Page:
An opponent says the bill will simply lead to more gun violence in the state.
By MICHELE C. HLADIK
COLUMBUS -- Supporters of Ohio's Concealed Carry law hope to tweak the relatively young law by cleaning up some of its language and offering anonymity to some Ohioans.
New legislation introduced in the Ohio House of Representatives would clarify language that specifies how a gun is carried in a motor vehicle and allow Ohioans a chance to keep their permit information from public eyes if they fear for their lives.
The bill's sponsor, state Rep. Jim Aslanides, R-Coshocton, also sponsored the original bill allowing for concealed carrying of firearms with a special permit.
He said once a bill becomes law there can be ramifications that weren't intended, and need to be cleaned up.
Opponents of concealed-carry legislation express disbelief of his and other supporters' motives.
"It's exactly as we predicted," said Toby Hoover, executive director of the Ohio Coalition Against Gun Violence. "They'd have settled for any bill to come back later and tweak it."
Hoover said she thinks the bill's proponents are moving it toward a system governed by little or no regulations.
"I don't think they're trying to hide that too much," she said.
One of the more controversial issues of the past year was the ability for the public and news media to have access to names and certain information of permit holders.
Under House Bill 347, any applicant or permit holder who fears for their life or the lives of family members can request and have their information held private.
According to Aslanides, the measure is a way of protecting people who carry the guns in fear for their lives, including victims of domestic violence.
He said many news outlets run the names of permit holders, which places them in further danger.
Hoover said she thinks the only information available to the public is names and county of residence.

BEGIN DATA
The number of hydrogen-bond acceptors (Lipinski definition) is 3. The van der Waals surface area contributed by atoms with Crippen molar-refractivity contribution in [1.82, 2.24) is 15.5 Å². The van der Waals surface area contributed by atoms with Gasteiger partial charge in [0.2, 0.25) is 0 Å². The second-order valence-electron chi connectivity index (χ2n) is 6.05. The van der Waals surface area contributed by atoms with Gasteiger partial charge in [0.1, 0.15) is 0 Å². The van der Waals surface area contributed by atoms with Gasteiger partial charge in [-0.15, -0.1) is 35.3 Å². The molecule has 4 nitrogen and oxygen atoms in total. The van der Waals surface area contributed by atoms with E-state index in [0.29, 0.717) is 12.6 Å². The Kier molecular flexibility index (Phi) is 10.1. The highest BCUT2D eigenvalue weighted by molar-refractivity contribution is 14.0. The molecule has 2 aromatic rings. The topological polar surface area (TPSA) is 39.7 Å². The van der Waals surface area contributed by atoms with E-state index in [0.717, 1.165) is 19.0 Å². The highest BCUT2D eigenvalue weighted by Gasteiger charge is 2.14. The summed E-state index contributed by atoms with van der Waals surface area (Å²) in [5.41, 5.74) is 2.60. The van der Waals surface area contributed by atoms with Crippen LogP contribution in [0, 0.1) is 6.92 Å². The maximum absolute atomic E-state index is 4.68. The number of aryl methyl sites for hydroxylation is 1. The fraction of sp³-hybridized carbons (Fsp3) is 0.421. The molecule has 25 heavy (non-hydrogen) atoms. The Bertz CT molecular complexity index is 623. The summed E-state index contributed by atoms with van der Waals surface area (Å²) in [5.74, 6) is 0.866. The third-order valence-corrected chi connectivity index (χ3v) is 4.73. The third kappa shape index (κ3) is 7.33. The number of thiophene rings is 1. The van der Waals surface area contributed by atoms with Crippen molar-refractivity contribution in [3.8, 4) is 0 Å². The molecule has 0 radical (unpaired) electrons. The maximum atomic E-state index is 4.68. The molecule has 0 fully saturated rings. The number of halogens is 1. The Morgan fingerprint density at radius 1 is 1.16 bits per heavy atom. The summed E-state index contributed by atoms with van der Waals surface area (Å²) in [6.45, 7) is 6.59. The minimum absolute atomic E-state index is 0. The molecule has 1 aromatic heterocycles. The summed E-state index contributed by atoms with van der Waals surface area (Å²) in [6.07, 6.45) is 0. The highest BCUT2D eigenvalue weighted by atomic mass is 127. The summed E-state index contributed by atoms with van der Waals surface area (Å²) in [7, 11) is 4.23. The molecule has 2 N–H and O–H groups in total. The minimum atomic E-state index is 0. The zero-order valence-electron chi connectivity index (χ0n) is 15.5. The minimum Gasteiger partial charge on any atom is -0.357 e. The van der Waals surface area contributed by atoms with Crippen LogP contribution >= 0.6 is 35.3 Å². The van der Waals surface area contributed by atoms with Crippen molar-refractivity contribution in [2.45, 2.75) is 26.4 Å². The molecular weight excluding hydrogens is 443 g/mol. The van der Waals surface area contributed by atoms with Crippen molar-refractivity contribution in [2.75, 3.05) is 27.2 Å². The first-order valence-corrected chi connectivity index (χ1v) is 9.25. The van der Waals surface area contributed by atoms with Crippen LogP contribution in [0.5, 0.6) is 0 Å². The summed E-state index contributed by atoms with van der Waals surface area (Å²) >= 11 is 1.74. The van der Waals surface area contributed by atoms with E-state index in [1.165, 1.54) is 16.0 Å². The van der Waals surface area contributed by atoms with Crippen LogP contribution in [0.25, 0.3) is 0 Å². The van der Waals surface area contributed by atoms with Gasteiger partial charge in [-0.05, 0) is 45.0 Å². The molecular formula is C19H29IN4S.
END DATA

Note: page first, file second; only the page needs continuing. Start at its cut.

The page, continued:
She said making the records public also keeps the process honest.
Another provision that came under scrutiny in the original bill involves the way guns are carried in a motor vehicle.
Currently, the gun must be in plain sight or locked in a case.
Aslanides said there are several reasons the plain-sight language needs to be changed.
He also said the plain-sight requirement was discriminatory to women because it is not always manageable with the clothes they wear.
He said plain sight was also left to the discretion of law enforcement officers.
"That's been abused by some officers in Ohio," he said.
During the original run through the legislative process, the plain sight language was heavily debated and strongly encouraged by the Ohio State Highway Patrol.
Aslanides said he asked the patrol for input on the new bill, but he hasn't heard anything from it either opposing or supporting the change.
Lt. Rick Zwayer, spokesman for the patrol, declined to comment on the specific bill and said the patrol has not seen it yet and wasn't aware of it being placed in a House committee.
Zwayer said the patrol is confident the language of the current law and the safety measures it includes are there for a reason.
He said he also did not think there is a problem with the plain sight provision.
"It's well understood, what that means to law enforcement and judges," Zwayer said. "Its well defined as to what plain sight is. It's clear to law enforcement officers and troopers."
He said if there is misuse of the plain sight language by law enforcement, then that should come out in testimony.
Another provision in the new legislation was designed to make the law more uniform across the state and not vary from area to area, Aslanides said.
He said some cities are setting laws restricting the types of weapons that can be carried. He said in the new legislation, Ohio law would pre-empt any local laws on this issue.
HB 347 would also allow off-duty law enforcement to carry concealed weapons in locations that are currently prohibited under the original law.
Hoover said she doesn't think there will be much support for the new bill and says those legislators who do support it are influenced more by the gun lobby than by the general public.
"It's the wrong direction to move," Hoover said. "Everybody starts out law-abiding."
Hoover said she thinks it will simply lead to more gun violence in the state.
Aslanides said the new bill already has 48 co-sponsors and hasn't even had its first hearing in committee. He said he thinks it will receive enough support to make a lot of progress on the issue over the next year, but he isn't sure what the Ohio Senate will do with the bill.
The bill has been assigned to the House Criminal Justice Committee. Committee chairman state Rep. Bob Latta, R-Bowling Green, said he expects it to receive its first hearing Nov. 15.